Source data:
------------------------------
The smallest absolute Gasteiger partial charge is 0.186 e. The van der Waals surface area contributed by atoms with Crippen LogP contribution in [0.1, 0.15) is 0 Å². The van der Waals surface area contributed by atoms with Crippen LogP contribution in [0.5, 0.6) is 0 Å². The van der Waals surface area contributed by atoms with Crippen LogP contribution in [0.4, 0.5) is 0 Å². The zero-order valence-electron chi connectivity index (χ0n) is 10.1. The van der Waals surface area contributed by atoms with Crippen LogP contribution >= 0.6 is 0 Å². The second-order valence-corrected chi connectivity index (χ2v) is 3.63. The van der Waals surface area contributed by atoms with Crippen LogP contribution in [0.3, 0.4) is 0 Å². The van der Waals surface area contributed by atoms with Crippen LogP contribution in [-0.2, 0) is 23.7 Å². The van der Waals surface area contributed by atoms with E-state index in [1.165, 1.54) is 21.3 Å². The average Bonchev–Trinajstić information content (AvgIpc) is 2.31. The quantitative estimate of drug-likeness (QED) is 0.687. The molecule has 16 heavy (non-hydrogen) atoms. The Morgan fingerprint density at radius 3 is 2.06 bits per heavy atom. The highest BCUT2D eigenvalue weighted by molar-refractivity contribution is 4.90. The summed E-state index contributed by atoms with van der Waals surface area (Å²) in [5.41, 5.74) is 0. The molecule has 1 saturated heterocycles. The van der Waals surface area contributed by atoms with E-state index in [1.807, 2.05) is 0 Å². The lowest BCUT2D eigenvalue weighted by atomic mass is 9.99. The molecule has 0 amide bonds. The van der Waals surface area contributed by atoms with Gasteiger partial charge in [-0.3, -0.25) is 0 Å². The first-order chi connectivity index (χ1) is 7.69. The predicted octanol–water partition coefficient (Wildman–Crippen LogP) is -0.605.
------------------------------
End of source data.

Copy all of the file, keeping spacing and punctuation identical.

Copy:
The smallest absolute Gasteiger partial charge is 0.186 e. The van der Waals surface area contributed by atoms with Crippen LogP contribution in [0.1, 0.15) is 0 Å². The van der Waals surface area contributed by atoms with Crippen LogP contribution in [0.5, 0.6) is 0 Å². The van der Waals surface area contributed by atoms with Crippen LogP contribution in [0.4, 0.5) is 0 Å². The zero-order valence-electron chi connectivity index (χ0n) is 10.1. The van der Waals surface area contributed by atoms with Crippen LogP contribution >= 0.6 is 0 Å². The second-order valence-corrected chi connectivity index (χ2v) is 3.63. The van der Waals surface area contributed by atoms with Crippen LogP contribution in [0.3, 0.4) is 0 Å². The van der Waals surface area contributed by atoms with Crippen LogP contribution in [-0.2, 0) is 23.7 Å². The van der Waals surface area contributed by atoms with E-state index in [1.165, 1.54) is 21.3 Å². The average Bonchev–Trinajstić information content (AvgIpc) is 2.31. The quantitative estimate of drug-likeness (QED) is 0.687. The molecule has 16 heavy (non-hydrogen) atoms. The Morgan fingerprint density at radius 3 is 2.06 bits per heavy atom. The highest BCUT2D eigenvalue weighted by molar-refractivity contribution is 4.90. The summed E-state index contributed by atoms with van der Waals surface area (Å²) in [5.41, 5.74) is 0. The molecule has 1 saturated heterocycles. The van der Waals surface area contributed by atoms with E-state index in [1.807, 2.05) is 0 Å². The lowest BCUT2D eigenvalue weighted by atomic mass is 9.99. The molecule has 0 amide bonds. The van der Waals surface area contributed by atoms with Gasteiger partial charge in [-0.3, -0.25) is 0 Å². The first-order chi connectivity index (χ1) is 7.69. The predicted octanol–water partition coefficient (Wildman–Crippen LogP) is -0.605.